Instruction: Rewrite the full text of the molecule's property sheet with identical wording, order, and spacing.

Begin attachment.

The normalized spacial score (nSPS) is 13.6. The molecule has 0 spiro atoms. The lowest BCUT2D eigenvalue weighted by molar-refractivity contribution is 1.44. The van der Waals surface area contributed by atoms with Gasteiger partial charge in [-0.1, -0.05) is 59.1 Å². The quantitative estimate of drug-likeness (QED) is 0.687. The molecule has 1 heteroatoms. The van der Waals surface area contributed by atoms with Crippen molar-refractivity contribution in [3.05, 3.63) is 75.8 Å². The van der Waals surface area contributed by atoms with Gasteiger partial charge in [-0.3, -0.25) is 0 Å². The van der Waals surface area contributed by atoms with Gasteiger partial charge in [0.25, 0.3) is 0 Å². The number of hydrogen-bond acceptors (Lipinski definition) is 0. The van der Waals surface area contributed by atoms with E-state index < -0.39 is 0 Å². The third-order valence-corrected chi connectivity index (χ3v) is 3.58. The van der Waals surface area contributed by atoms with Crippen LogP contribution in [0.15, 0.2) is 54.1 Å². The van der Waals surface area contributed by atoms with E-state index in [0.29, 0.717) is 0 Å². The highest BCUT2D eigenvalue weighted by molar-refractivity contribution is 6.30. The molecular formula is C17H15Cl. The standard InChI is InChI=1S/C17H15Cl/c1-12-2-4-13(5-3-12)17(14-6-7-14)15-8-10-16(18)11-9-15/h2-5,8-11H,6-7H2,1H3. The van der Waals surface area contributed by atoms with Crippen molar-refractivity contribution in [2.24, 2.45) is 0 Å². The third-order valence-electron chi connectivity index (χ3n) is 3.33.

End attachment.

The normalized spacial score (nSPS) is 13.6. The molecule has 0 spiro atoms. The lowest BCUT2D eigenvalue weighted by molar-refractivity contribution is 1.44. The van der Waals surface area contributed by atoms with Gasteiger partial charge in [-0.1, -0.05) is 59.1 Å². The quantitative estimate of drug-likeness (QED) is 0.687. The molecule has 1 heteroatoms. The van der Waals surface area contributed by atoms with Crippen molar-refractivity contribution in [3.05, 3.63) is 75.8 Å². The van der Waals surface area contributed by atoms with Gasteiger partial charge in [-0.3, -0.25) is 0 Å². The van der Waals surface area contributed by atoms with Gasteiger partial charge in [0.25, 0.3) is 0 Å². The number of hydrogen-bond acceptors (Lipinski definition) is 0. The van der Waals surface area contributed by atoms with E-state index < -0.39 is 0 Å². The third-order valence-corrected chi connectivity index (χ3v) is 3.58. The van der Waals surface area contributed by atoms with Crippen LogP contribution in [0.15, 0.2) is 54.1 Å². The van der Waals surface area contributed by atoms with E-state index in [0.29, 0.717) is 0 Å². The highest BCUT2D eigenvalue weighted by molar-refractivity contribution is 6.30. The molecular formula is C17H15Cl. The standard InChI is InChI=1S/C17H15Cl/c1-12-2-4-13(5-3-12)17(14-6-7-14)15-8-10-16(18)11-9-15/h2-5,8-11H,6-7H2,1H3. The van der Waals surface area contributed by atoms with Crippen molar-refractivity contribution in [2.24, 2.45) is 0 Å². The third-order valence-electron chi connectivity index (χ3n) is 3.33.